News

  • In PACE’s view, one key principle for lasting reform in California’s education system is policies that target resources to the students and schools who need them most. How hard is this to do? A new report from the Public Policy Institute of California (authored by Jon Sonstelie, Margaret Weston, and Heather Rose) suggests some grounds for pessimism.

  • In his second public forum on the state’s budget crisis Governor Brown focused on California’s education system. The clear message, after three years of cuts that have fallen disproportionately on schools, is that things will get worse—probably a lot worse—before they get better. The forum also illuminated the formidable obstacles that confront any effort to reform California’s education system. The most challenging of these is the declared confidence of a substantial majority of Californians that we can have an elite education system while severely limiting taxes.

  • California education policy in recent publications:

  • In his posting "The Daunting Challenge of Teacher Evaluation" David Plank rightly suggests that the challenge of teacher evaluation is indeed daunting and an important topic in many public and private conversations related to educational reform. One of the most discussed and debated arguments related to this conversation has to do with how states/districts measure the amount of value a teacher adds to the achievement of a student, and ultimately how teachers may be sorted, selected, and rewarded based on those measures.

  • When education folks in California talk about the need for state-wide data, they are generally referring to CALPADS (California Longitudinal Pupil Achievement Data System), which has been in the news again lately after the Governor cut funding for the system through a line-item veto. Although it may not be the sexiest topic, a well-functioning data system is critical to the success of any other education policy reform; after all, how can we determine what works and what doesn’t if we aren’t keeping track of the data?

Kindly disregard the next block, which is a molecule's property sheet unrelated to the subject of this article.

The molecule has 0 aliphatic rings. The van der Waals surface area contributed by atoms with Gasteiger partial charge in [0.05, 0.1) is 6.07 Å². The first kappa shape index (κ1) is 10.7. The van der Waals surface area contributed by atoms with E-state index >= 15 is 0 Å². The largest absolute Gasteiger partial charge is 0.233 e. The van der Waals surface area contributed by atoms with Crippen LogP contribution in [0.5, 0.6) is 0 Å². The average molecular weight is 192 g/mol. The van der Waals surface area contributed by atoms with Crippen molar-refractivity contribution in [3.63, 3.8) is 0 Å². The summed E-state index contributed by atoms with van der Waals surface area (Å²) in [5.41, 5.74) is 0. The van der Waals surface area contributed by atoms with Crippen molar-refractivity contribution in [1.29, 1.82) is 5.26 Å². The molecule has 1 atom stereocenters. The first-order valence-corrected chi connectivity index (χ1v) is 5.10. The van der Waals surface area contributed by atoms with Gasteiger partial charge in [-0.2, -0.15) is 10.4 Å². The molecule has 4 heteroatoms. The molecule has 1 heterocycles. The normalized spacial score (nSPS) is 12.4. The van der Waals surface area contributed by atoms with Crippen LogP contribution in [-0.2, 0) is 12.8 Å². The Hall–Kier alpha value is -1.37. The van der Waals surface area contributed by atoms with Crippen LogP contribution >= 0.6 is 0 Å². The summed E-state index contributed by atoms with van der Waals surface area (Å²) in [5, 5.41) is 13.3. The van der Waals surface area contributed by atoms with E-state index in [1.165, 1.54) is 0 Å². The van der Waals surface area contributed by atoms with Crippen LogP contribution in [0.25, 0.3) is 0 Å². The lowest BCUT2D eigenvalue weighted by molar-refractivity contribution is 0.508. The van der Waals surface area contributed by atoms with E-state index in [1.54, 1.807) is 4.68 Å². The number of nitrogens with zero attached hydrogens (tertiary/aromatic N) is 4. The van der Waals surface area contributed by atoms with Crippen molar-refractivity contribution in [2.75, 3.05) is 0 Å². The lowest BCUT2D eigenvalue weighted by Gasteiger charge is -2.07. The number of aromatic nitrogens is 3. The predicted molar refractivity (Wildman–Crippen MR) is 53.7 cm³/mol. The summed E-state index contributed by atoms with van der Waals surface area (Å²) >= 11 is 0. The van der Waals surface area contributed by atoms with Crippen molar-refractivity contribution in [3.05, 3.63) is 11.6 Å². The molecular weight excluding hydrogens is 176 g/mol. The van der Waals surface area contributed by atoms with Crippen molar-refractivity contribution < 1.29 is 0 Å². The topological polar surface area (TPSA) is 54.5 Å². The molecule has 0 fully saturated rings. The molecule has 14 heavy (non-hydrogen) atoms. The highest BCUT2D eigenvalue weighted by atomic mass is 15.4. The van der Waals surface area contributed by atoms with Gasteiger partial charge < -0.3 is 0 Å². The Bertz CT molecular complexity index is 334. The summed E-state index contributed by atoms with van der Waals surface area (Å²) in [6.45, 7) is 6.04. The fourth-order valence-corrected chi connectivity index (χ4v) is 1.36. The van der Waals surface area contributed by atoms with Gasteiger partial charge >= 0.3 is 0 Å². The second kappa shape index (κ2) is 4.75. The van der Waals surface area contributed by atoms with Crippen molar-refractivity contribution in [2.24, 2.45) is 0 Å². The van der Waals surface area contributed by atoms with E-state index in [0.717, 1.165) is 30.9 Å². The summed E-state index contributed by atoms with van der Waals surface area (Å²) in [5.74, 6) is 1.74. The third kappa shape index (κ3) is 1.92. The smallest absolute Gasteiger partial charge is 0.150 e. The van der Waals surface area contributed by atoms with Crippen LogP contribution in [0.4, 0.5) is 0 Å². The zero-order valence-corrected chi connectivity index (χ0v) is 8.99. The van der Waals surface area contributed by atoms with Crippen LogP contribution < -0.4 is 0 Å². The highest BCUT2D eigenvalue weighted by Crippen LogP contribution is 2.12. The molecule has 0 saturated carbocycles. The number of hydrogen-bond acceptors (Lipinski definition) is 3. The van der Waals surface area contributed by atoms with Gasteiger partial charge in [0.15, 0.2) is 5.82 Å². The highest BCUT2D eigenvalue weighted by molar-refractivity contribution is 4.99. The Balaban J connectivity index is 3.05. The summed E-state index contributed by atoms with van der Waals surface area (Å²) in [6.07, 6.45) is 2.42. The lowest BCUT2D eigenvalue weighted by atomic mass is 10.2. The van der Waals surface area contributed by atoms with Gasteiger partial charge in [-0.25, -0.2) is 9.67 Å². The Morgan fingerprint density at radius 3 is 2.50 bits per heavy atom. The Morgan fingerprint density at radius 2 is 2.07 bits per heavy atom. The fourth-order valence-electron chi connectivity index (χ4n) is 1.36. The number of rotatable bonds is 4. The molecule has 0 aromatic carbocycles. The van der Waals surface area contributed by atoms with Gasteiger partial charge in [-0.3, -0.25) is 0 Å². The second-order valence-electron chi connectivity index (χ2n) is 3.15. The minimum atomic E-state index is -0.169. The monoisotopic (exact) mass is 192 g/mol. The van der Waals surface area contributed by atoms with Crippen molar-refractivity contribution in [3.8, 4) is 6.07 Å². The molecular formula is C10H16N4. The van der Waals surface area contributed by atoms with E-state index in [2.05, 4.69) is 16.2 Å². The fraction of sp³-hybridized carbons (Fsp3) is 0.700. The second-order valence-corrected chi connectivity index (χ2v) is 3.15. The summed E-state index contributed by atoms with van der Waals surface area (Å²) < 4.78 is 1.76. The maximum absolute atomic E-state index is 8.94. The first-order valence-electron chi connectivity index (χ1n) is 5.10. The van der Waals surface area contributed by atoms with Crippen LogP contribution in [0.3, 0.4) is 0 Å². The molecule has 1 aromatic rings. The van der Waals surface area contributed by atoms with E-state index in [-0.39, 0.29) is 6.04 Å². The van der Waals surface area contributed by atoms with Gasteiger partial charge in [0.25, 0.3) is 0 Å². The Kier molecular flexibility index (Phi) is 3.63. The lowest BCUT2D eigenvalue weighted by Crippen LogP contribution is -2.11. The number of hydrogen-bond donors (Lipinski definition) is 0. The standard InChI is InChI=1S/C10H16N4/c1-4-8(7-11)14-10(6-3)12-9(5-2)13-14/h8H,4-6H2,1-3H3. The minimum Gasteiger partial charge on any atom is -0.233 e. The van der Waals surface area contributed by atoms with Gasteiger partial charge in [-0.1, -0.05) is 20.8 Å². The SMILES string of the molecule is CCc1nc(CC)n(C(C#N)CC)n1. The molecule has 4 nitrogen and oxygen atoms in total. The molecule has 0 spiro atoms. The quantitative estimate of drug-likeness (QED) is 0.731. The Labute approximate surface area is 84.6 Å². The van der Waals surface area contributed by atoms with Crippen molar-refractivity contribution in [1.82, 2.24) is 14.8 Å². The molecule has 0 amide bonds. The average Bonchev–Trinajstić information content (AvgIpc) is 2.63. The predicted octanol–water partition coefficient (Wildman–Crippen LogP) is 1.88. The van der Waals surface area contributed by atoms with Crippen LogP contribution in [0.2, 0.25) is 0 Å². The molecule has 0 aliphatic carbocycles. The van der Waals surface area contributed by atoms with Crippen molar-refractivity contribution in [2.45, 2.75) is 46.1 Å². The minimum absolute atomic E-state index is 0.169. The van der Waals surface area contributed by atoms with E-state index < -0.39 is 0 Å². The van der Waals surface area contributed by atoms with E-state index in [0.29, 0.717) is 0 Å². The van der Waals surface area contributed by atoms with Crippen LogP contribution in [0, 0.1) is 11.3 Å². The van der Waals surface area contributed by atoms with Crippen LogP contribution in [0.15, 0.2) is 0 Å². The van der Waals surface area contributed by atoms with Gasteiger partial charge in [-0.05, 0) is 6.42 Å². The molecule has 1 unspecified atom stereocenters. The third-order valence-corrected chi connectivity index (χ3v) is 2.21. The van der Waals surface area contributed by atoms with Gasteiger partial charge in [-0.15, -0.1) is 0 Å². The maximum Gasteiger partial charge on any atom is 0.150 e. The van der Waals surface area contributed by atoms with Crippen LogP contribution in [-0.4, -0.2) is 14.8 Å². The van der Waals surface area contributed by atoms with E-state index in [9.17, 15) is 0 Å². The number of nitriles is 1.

• Cross-posted from The Sacramento Bee. Published: Thursday, Decebmer 12, 2010

    By David N. Plank and Scott Hill

    On the football field, a talented quarterback often calls the option play, holding off on the decision to run or pass to the last possible moment. This gives him time to survey the field and choose the best option for moving the ball forward.

    Policymakers have options, too. Given the chance, they can wait and watch before making a key decision. When it comes to testing in California's education system, this is a great time to call the option play.

  • The California Teachers Association has released preliminary findings from their ongoing evaluation of the Quality Education Investment Act (QEIA). The initial findings are generally positive, but their release is an occasion for disappointment rather than celebration, for two reasons.

  • An article in the San Francisco Chronicle over the weekend makes it clear just how hard it will be to make the distribution of resources in California’s education system more equitable. The article describes a controversy in the Albany USD, where the three elementary schools are raising money from parents to supplement the funds that the state provides. The poorest of the three schools raises the least money, and spends much of what they raise to provide more lunch-time supervision. The other schools raise more and spend it on supplemental instruction in art, music, and other subjects.

  • Polling on public education almost invariably reports the same pattern of responses when participants are asked to evaluate schools. Respondents give their local schools relatively high grades, but they give much lower grades to the public school system as a whole. In other words, citizens trust the schools they know, where they send (or sent) their own children, but they are doubtful about schools elsewhere.

  • Let’s get assessment policy right. California has recently adopted new standards for what children should know and be able to do at every grade level. To ensure that these new standards support improvement in the performance of schools and students, tie them to assessments that provide timely, accurate, and useful information for teachers and parents about whether and how students are progressing toward mastery. Two national assessment consortia funded by the federal government will do some of the work, but most of it will have to be done in California.

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